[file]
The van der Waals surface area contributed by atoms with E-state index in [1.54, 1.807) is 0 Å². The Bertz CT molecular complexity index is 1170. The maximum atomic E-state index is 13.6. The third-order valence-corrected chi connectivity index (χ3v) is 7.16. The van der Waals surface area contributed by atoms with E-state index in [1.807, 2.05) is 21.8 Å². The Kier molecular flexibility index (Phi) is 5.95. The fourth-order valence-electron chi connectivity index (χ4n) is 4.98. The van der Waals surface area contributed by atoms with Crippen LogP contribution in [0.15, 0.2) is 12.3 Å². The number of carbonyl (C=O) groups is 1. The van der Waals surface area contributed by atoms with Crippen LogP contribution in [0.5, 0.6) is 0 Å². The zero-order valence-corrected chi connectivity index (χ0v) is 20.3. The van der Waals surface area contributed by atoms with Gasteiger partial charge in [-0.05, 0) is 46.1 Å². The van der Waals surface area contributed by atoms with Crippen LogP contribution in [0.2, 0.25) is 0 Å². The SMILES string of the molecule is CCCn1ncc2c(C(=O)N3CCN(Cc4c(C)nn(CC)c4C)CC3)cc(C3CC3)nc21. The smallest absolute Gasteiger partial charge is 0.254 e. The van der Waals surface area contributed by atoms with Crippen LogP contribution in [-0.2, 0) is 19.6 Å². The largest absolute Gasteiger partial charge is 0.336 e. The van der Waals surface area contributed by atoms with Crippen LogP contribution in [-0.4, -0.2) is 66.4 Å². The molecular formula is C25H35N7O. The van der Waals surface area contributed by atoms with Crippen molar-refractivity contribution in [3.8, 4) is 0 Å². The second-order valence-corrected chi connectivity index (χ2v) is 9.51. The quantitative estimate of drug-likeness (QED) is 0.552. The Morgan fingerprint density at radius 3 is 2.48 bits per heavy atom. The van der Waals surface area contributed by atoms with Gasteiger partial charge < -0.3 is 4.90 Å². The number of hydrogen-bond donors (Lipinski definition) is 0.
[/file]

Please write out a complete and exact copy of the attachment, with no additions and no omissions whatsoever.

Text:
The van der Waals surface area contributed by atoms with E-state index in [1.54, 1.807) is 0 Å². The Bertz CT molecular complexity index is 1170. The maximum atomic E-state index is 13.6. The third-order valence-corrected chi connectivity index (χ3v) is 7.16. The van der Waals surface area contributed by atoms with E-state index in [1.807, 2.05) is 21.8 Å². The Kier molecular flexibility index (Phi) is 5.95. The fourth-order valence-electron chi connectivity index (χ4n) is 4.98. The van der Waals surface area contributed by atoms with Crippen LogP contribution in [0.15, 0.2) is 12.3 Å². The number of carbonyl (C=O) groups is 1. The van der Waals surface area contributed by atoms with Crippen LogP contribution in [0.5, 0.6) is 0 Å². The zero-order valence-corrected chi connectivity index (χ0v) is 20.3. The van der Waals surface area contributed by atoms with Gasteiger partial charge in [-0.05, 0) is 46.1 Å². The van der Waals surface area contributed by atoms with Crippen LogP contribution in [0.2, 0.25) is 0 Å². The SMILES string of the molecule is CCCn1ncc2c(C(=O)N3CCN(Cc4c(C)nn(CC)c4C)CC3)cc(C3CC3)nc21. The smallest absolute Gasteiger partial charge is 0.254 e. The van der Waals surface area contributed by atoms with Crippen LogP contribution in [-0.2, 0) is 19.6 Å². The largest absolute Gasteiger partial charge is 0.336 e. The van der Waals surface area contributed by atoms with Crippen LogP contribution in [-0.4, -0.2) is 66.4 Å². The molecular formula is C25H35N7O. The van der Waals surface area contributed by atoms with Crippen molar-refractivity contribution in [3.8, 4) is 0 Å². The second-order valence-corrected chi connectivity index (χ2v) is 9.51. The quantitative estimate of drug-likeness (QED) is 0.552. The Morgan fingerprint density at radius 3 is 2.48 bits per heavy atom. The van der Waals surface area contributed by atoms with Gasteiger partial charge < -0.3 is 4.90 Å². The number of hydrogen-bond donors (Lipinski definition) is 0.